• Scientists do refer to interchanges of different types of energy, for example kinetic energy into electrical energy, or electrical energy into heat or sound energy, but I don’t think that this is quite what the TT writer had in mind.
  • The blockage or obstruction of an air passage or of an artery is certainly unhealthy. If you had such a blockage you would be well advised to get it removed urgently - and not by someone massaging the air over your energy field! Scientists do not recognise blockages in the flow of energy fields.
Robert Todd Carroll points out, moreover, that obstructions are not necessarily unnatural. ‘…. for most organisms the environment is mostly obstruction. This may not be healthy, but it is certainly natural. In any case, what does it mean to say that it is unhealthy to go contrary to Nature's tendencies? Are the hurricane, the tornado, the volcano, the flood, the lightning bolt and the earthquake contrary to Nature's tendencies? How could they be, since they are part of Nature.’ (10) We could also ask: is it natural for the male lion who joins a new pride, to kill every single cub in his new family? What appears to be a profoundly unnatural act is in fact very much part of nature, and has the effect of spreading the gene pool, which helps to ensure the survival of the species (whether we humans like it or not!)    
In Hinduism, the New Age movement and some alternative therapies, a chakra is a point or a source of energy or ‘life force’ located in the body. There are seven primary chakras, each associated with different parts of the body, emotions, thoughts, health etc. Some believe that chakras give rise to auras.

The aura is an ‘energy field’ that is believed to surround all living things including insects, and which have different colours which reveal our emotions, character traits, spiritual health etc. It is a little like having a glow (more than one) all around us. For example, a dark brown aura may indicate common sense, a pale green aura may indicate spiritual advancement, and so on. You need, of course, to be very well trained or spiritually advanced to be able to detect and read a person’s aura.

There is no scientific basis whatsoever for either chakras or auras. There are such things as ganglia (singular: ganglion) i.e. nerve centres or nerve junctions in the body. But these ganglia bear no relation to the imagined chakras.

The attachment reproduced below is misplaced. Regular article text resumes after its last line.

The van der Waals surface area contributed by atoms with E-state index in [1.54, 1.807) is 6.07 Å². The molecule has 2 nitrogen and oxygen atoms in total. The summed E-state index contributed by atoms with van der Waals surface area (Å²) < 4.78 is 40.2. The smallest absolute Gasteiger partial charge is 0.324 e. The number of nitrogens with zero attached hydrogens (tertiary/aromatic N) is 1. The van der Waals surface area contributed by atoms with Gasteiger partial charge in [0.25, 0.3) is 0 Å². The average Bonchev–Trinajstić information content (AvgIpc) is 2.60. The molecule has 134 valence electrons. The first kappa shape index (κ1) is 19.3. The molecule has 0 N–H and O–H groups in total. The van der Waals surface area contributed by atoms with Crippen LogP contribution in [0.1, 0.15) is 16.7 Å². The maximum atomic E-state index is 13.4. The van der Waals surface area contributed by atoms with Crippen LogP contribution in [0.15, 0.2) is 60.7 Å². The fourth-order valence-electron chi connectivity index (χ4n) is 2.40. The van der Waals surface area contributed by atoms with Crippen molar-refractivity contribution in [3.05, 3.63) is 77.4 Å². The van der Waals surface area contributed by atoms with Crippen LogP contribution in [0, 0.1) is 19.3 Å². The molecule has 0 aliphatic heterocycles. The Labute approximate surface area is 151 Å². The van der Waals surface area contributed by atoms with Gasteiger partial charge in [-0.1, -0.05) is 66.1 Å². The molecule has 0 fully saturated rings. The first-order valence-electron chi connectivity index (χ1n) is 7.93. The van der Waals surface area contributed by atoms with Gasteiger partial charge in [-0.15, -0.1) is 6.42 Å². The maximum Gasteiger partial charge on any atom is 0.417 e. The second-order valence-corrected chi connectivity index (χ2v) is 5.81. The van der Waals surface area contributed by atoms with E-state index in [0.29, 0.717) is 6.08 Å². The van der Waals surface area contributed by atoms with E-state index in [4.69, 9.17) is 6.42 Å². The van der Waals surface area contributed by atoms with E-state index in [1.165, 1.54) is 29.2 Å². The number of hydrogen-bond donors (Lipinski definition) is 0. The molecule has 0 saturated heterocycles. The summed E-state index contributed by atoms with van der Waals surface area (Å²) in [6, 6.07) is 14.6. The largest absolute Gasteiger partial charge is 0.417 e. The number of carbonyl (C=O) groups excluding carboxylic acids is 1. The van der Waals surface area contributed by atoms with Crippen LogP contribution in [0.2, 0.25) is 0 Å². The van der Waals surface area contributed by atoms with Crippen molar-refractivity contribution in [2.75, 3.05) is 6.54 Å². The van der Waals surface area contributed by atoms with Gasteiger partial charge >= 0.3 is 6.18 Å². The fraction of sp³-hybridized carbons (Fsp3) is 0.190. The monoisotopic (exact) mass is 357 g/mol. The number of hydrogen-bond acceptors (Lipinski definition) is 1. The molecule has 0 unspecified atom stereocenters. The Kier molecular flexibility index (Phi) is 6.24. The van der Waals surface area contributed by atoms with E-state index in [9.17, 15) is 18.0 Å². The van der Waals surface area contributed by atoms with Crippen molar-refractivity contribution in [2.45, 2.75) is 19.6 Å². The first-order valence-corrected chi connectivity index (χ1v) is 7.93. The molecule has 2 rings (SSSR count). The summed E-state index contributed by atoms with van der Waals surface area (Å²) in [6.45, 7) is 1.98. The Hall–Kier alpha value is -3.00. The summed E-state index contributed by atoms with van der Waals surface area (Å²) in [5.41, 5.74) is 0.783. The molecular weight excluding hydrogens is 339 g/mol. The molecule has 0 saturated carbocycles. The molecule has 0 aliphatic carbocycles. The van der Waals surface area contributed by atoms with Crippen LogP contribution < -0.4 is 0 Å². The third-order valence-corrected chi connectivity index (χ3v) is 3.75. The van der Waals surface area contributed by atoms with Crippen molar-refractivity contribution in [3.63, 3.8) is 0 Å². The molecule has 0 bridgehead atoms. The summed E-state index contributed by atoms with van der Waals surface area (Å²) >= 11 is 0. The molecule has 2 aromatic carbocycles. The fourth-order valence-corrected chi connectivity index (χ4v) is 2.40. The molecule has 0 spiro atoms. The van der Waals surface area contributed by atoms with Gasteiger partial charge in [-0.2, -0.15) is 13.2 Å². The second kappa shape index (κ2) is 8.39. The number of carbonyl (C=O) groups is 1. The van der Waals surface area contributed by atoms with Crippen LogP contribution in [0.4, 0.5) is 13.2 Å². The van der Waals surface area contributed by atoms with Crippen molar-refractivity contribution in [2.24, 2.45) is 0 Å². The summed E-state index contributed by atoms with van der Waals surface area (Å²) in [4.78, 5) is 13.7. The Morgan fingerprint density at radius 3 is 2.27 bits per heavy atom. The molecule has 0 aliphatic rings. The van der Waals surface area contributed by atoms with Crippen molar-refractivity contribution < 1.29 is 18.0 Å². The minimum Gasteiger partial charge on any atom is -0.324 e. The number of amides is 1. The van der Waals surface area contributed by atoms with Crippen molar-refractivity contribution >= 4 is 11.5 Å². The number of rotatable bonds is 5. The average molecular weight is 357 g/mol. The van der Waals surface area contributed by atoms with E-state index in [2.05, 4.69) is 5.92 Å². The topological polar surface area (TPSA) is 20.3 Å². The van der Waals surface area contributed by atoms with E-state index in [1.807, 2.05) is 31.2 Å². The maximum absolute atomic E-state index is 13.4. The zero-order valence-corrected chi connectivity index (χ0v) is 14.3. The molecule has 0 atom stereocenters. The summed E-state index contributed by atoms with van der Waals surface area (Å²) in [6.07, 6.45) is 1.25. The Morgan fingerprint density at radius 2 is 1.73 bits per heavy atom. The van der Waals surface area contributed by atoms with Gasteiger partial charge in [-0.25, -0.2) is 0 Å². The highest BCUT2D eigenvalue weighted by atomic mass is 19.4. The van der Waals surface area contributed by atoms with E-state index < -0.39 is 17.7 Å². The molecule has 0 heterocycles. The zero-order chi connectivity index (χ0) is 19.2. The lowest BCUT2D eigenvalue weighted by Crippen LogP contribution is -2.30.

What might a person’s aura look like to the trained observer?
Unfortunately there is no standardised version. Observers from different therapies or traditions do not always agree with each other on what it would look like - which raises the question as to whether it is more likely to exist subjectively, in the observer’s mind, rather than as an objective reality. The picture on the left is one version. Another may be a more uniform glow of one colour, right round the body, with another layer of a different colour outside that one.

Fortunately it is relatively easy to test scientifically the accuracy of the Reiki and TT claims. When tested, Reiki and TT practitioners have always failed to tell which arm or leg or other part of the body of the volunteer is injured or diseased. TT therapists have also tried their hand (so to speak) at the James Randi $1,000,000 challenge. None were able to tell the difference between volunteers who were ill and those who were healthy. (11)

The NHS and alternative treatments
In May 2006 a group of 13 eminent British doctors and scientists wrote to every NHS Trust in the country to urge them to stop spending money on ‘unproven or disproved treatments’ such as homeopathy and reflexology, while lack of funds was forcing hospitals to deny patients access to life-saving drugs, and in some cases to sack nurses.

They said that they were happy for the NHS to offer the treatments once research has proven them effective, but that very few had reached the required standards. ‘If people want to spend their own money on it fine, but it shouldn’t be NHS money.’ (12)